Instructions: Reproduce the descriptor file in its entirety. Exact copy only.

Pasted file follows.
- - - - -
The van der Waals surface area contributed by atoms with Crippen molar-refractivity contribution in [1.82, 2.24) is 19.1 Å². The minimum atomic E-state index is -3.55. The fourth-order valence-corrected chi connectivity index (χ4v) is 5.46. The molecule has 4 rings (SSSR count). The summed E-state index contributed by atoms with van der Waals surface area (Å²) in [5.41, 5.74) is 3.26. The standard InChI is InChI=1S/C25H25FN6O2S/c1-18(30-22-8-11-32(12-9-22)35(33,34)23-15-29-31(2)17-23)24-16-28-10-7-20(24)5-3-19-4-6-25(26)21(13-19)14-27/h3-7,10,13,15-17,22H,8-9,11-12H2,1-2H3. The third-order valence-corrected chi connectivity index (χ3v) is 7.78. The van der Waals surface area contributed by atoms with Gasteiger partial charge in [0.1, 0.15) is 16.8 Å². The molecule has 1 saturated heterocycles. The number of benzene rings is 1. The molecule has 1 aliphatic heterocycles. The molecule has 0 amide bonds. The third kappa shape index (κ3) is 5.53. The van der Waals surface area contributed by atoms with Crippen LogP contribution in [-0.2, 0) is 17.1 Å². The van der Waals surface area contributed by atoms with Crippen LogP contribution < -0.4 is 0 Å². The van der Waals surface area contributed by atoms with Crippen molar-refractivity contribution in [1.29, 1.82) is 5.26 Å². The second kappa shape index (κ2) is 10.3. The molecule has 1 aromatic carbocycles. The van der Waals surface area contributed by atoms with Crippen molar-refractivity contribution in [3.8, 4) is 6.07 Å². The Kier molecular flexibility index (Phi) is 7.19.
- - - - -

The van der Waals surface area contributed by atoms with Crippen molar-refractivity contribution in [1.82, 2.24) is 19.1 Å². The minimum atomic E-state index is -3.55. The fourth-order valence-corrected chi connectivity index (χ4v) is 5.46. The molecule has 4 rings (SSSR count). The summed E-state index contributed by atoms with van der Waals surface area (Å²) in [5.41, 5.74) is 3.26. The standard InChI is InChI=1S/C25H25FN6O2S/c1-18(30-22-8-11-32(12-9-22)35(33,34)23-15-29-31(2)17-23)24-16-28-10-7-20(24)5-3-19-4-6-25(26)21(13-19)14-27/h3-7,10,13,15-17,22H,8-9,11-12H2,1-2H3. The third-order valence-corrected chi connectivity index (χ3v) is 7.78. The van der Waals surface area contributed by atoms with Gasteiger partial charge in [0.1, 0.15) is 16.8 Å². The molecule has 1 saturated heterocycles. The number of benzene rings is 1. The molecule has 1 aliphatic heterocycles. The molecule has 0 amide bonds. The third kappa shape index (κ3) is 5.53. The van der Waals surface area contributed by atoms with Crippen LogP contribution in [-0.2, 0) is 17.1 Å². The van der Waals surface area contributed by atoms with Crippen LogP contribution < -0.4 is 0 Å². The van der Waals surface area contributed by atoms with Crippen molar-refractivity contribution in [1.29, 1.82) is 5.26 Å². The second kappa shape index (κ2) is 10.3. The molecule has 1 aromatic carbocycles. The van der Waals surface area contributed by atoms with Crippen molar-refractivity contribution in [3.8, 4) is 6.07 Å². The Kier molecular flexibility index (Phi) is 7.19.